I am very much looking forward to November 8. Why? Yes, it’s election day. It also signals when the political ads will stop airing every 30 seconds during our prime time newscast. 

If you’re like me, you’ve been bombarded by poorly designed and jarring political ads over the past few months from candidates on both sides of the aisle. Since I have a Master’s in Mass Communication from a school that specializes in political science, watching these ads is an exercise in reading between the lines.  I start election season by relishing in dissecting each ad for its good points and its flaws, decoding who their intended audience of swing voters are,  and doing the mental math of whether or not the campaign feels like they’re in trouble based on ad frequency. I know, I’m a wonky nerd. You can take the girl out of Washington, DC, but you can’t take the District out of the girl. 

Even though I start out strong, I become disgusted as we approach Halloween because I’m just so over it. Fatigue is real. 

What is incredibly clear is that there is a lot at stake in this election for women and caregivers. If you do a simple tally of the issues a candidate or PAC talks about in their ads, you’ll get a general sense. Arguably, we had the most to lose in the pandemic with more than 850,000 women dropping out of the workforce in the pandemic, citing childcare issues and other causes. The Dobbs v. Jackson Supreme Court decision brings abortion and women’s health care to the top of the issues list for voters. The elephant in the room is our economy, and with women controlling 80% of the average household spending, TKTKTK

Historically, midterms have a lower voter turnout than presidential election, and I’d argue they hold the most indirect influence on how much can be done to further our policies toward an America we’re proud of. It takes a big issue to galvanize voters to pay attention. For this election cycle, that issue may be abortion rights. Polls show that, even if abortion rights aren’t the top issue of importance for voters, it has spurred them to show up to the ballot box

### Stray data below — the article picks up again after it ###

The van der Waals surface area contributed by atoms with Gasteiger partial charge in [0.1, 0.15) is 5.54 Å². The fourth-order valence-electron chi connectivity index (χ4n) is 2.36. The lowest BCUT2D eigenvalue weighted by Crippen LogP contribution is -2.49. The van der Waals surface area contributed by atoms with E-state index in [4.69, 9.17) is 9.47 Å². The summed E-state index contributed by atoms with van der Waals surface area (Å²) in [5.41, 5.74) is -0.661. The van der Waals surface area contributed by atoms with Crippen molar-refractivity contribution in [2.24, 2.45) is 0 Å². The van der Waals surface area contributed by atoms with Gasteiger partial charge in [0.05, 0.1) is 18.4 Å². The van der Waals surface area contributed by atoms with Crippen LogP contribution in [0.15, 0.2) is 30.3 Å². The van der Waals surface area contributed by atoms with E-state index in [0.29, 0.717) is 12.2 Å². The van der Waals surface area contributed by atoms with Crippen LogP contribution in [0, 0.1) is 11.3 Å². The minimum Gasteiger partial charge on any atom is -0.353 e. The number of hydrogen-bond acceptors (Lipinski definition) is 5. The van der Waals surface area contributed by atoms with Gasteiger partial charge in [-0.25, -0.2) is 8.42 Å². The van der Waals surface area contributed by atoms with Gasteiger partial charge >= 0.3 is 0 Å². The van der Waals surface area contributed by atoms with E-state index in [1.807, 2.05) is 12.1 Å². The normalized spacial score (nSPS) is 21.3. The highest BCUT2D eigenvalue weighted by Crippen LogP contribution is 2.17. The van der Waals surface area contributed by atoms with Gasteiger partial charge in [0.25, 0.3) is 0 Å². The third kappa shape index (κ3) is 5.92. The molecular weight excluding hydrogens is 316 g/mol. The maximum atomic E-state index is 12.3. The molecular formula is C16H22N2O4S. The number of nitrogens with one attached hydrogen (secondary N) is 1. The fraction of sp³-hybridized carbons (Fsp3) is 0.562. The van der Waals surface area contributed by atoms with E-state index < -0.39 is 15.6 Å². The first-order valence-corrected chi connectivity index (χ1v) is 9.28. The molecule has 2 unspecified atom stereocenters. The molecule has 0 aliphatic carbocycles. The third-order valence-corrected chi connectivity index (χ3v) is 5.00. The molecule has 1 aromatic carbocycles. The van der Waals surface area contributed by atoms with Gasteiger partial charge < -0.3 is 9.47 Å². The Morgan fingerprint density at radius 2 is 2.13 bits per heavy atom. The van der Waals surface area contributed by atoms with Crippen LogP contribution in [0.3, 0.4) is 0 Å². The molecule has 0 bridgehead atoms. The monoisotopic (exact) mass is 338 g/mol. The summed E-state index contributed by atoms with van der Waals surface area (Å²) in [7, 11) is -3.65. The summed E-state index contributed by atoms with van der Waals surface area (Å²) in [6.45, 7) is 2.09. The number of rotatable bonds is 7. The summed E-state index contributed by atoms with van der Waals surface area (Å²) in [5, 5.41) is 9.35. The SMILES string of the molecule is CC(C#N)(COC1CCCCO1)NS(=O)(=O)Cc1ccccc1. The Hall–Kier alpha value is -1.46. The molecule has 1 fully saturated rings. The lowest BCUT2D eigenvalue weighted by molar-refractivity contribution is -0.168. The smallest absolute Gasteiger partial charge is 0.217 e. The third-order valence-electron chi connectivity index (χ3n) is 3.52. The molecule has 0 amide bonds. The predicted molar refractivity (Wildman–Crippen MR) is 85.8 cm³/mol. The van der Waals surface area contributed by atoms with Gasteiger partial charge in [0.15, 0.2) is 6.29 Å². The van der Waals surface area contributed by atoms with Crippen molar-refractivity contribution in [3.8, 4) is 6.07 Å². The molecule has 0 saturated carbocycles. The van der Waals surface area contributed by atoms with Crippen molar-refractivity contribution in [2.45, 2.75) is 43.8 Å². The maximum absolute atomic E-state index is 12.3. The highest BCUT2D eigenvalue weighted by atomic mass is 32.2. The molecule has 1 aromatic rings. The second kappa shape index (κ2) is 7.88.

As you approach voting this year, knowing that you’re likely checking boxes in local and federal races, I wanted to share a bit about what I consider as I approach election season. 

  1. I unsubscribe to all political party emails. Seriously. I sign up for both Republican and Democrat committee emails each cycle to see what messaging is being used, especially in my state. Once we get to October, I unsubscribe for them all because they really raise my anxiety level. You have to protect your peace. 
  2. Remember that local races matter. Who you elect in your city and state actually make more of a difference in your daily life. Concerned about the taxes in your area? Look at who is on the ballot for city and state seats to make the difference. Don’t skip over the local races on the ballot because they don’t have as much airtime on TV. 
  3. Watch political ads with the local vs. federal lens. I see a lot of our Washington state challengers pointing to incumbents and dragging them through the mud on local issues – something they have very little control over in their federal role. Think through which issues you care about on a local, state and federal level. If you’re watching ads, think about which candidates actually have the remit in their elected job to move the needle. It makes for good talking points on political ads, but it misleads voters. 

Above all – no matter how you vote – just VOTE. Continue to protect our democratic right to have our voices heard at the ballot box. Thanks to mail-in voting, our ballots are submitted and counted. We’re ready to bust out the popcorn and watch results on Nov. 8.

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